2.
Front Immunol ; 15: 1347676, 2024.
Artigo em Inglês | MEDLINE | ID: mdl-38590519

RESUMO

The gut-lung axis is critical during viral respiratory infections such as influenza. Gut dysbiosis during infection translates into a massive drop of microbially produced short-chain fatty acids (SCFAs). Among them, butyrate is important during influenza suggesting that microbiome-based therapeutics targeting butyrate might hold promises. The butyrate-producing bacterium Faecalibacterium duncaniae (formerly referred to as F. prausnitzii) is an emerging probiotic with several health-promoting characteristics. To investigate the potential effects of F. duncaniae on influenza outcomes, mice were gavaged with live F. duncaniae (A2-165 or I-4574 strains) five days before infection. Supplementation of F. duncaniae was associated with less severe disease, a lower pulmonary viral load, and lower levels of lung inflammation. F. duncaniae supplementation impacted on gut dysbiosis induced by infection, as assessed by 16S rRNA sequencing. Interestingly, F. duncaniae administration was associated with a recovery in levels of SCFAs (including butyrate) in infected animals. The live form of F. duncaniae was more potent that the pasteurized form in improving influenza outcomes. Lastly, F. duncaniae partially protected against secondary (systemic) bacterial infection. We conclude that F. duncaniae might serve as a novel next generation probiotic against acute viral respiratory diseases.


Assuntos
Influenza Humana , Probióticos , Camundongos , Animais , Humanos , Disbiose/microbiologia , RNA Ribossômico 16S/genética , Ácidos Graxos Voláteis , Butiratos , Faecalibacterium/genética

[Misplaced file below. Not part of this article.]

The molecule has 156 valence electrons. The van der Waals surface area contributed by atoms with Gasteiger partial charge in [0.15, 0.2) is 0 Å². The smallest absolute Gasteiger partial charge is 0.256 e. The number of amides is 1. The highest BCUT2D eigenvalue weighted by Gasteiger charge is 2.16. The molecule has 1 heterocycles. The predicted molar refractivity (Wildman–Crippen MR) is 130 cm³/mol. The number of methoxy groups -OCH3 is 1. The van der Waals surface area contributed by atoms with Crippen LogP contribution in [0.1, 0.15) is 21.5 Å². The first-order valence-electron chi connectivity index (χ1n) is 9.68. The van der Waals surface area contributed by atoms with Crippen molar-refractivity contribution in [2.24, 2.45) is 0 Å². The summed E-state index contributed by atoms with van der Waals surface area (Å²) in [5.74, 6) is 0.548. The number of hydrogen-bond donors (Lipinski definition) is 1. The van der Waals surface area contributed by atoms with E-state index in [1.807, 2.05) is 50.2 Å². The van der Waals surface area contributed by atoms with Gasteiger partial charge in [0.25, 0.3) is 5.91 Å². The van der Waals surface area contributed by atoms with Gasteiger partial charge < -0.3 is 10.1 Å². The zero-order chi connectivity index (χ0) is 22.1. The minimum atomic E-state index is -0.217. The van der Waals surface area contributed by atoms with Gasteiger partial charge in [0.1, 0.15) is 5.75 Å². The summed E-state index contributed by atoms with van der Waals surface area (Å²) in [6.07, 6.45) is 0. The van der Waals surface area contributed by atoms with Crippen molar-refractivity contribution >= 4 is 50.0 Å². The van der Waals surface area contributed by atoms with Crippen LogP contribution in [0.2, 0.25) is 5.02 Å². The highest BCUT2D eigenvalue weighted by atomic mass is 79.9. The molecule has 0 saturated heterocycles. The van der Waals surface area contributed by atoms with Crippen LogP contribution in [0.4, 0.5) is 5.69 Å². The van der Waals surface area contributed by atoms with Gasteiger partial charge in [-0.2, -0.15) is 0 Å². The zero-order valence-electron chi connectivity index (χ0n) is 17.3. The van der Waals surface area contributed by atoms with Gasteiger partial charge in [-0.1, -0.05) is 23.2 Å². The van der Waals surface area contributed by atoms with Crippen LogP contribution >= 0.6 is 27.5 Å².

3.
J Environ Manage ; 356: 120632, 2024 Apr.
Artigo em Inglês | MEDLINE | ID: mdl-38531129

RESUMO

To provide a sufficient supply of electron donors for the synthesis of caproic acid, yeast fermentation was employed to increase ethanol production in the anaerobic fermentation of Chinese cabbage waste (CCW). The results showed that the caproic acid yield of CCW with ethanol pre-fermentation was 7750.3 mg COD/L, accounting for 50.2% of the total volatile fatty acids (TVFAs), which was 32.5% higher than that of the CCW without yeast inoculation. The synchronous fermentation of yeast and seed sludge significantly promoted the growth of butyric acid consuming bacterium Bacteroides, resulting in low yields of butyric acid and caproic acid. With yeast inoculation, substrate competition for the efficient ethanol conversion in the early stage of acidogenic fermentation inhibited the hydrolysis and acidfication. Without yeast inoculation, the rapid accumulation of TVFAs severely inhibited the growth of Bacteroidetes. In the reactor with ethanol pre-fermentation, the key microorganism for caproic acid production, Clostridium_sensu_stricto_12, was selectively enriched.